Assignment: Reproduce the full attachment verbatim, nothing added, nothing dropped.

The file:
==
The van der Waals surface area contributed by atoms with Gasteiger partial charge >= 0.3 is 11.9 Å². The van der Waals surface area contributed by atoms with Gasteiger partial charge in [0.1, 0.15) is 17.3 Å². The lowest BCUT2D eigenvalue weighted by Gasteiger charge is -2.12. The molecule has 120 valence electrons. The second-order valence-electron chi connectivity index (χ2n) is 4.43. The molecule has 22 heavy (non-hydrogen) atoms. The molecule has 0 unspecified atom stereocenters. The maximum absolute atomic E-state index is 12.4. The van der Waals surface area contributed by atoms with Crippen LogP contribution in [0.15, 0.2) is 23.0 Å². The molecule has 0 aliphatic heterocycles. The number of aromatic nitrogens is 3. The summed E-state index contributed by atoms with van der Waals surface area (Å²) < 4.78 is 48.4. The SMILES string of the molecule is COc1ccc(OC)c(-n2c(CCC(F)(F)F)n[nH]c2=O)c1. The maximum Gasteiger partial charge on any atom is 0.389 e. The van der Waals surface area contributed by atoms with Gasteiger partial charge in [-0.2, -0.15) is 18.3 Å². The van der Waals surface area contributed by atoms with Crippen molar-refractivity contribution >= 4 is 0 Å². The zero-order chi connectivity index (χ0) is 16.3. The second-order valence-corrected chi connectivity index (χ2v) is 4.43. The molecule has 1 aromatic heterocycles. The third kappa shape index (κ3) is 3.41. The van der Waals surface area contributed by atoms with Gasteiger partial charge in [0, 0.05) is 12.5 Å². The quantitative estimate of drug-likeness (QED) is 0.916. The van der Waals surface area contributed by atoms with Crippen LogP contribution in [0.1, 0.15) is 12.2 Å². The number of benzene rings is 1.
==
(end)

The van der Waals surface area contributed by atoms with Gasteiger partial charge >= 0.3 is 11.9 Å². The van der Waals surface area contributed by atoms with Gasteiger partial charge in [0.1, 0.15) is 17.3 Å². The lowest BCUT2D eigenvalue weighted by Gasteiger charge is -2.12. The molecule has 120 valence electrons. The second-order valence-electron chi connectivity index (χ2n) is 4.43. The molecule has 22 heavy (non-hydrogen) atoms. The molecule has 0 unspecified atom stereocenters. The maximum absolute atomic E-state index is 12.4. The van der Waals surface area contributed by atoms with Crippen LogP contribution in [0.15, 0.2) is 23.0 Å². The molecule has 0 aliphatic heterocycles. The number of aromatic nitrogens is 3. The summed E-state index contributed by atoms with van der Waals surface area (Å²) < 4.78 is 48.4. The SMILES string of the molecule is COc1ccc(OC)c(-n2c(CCC(F)(F)F)n[nH]c2=O)c1. The maximum Gasteiger partial charge on any atom is 0.389 e. The van der Waals surface area contributed by atoms with Gasteiger partial charge in [-0.2, -0.15) is 18.3 Å². The van der Waals surface area contributed by atoms with Crippen molar-refractivity contribution >= 4 is 0 Å². The zero-order chi connectivity index (χ0) is 16.3. The second-order valence-corrected chi connectivity index (χ2v) is 4.43. The molecule has 1 aromatic heterocycles. The third kappa shape index (κ3) is 3.41. The van der Waals surface area contributed by atoms with Gasteiger partial charge in [0, 0.05) is 12.5 Å². The quantitative estimate of drug-likeness (QED) is 0.916. The van der Waals surface area contributed by atoms with Crippen LogP contribution in [0.1, 0.15) is 12.2 Å². The number of benzene rings is 1.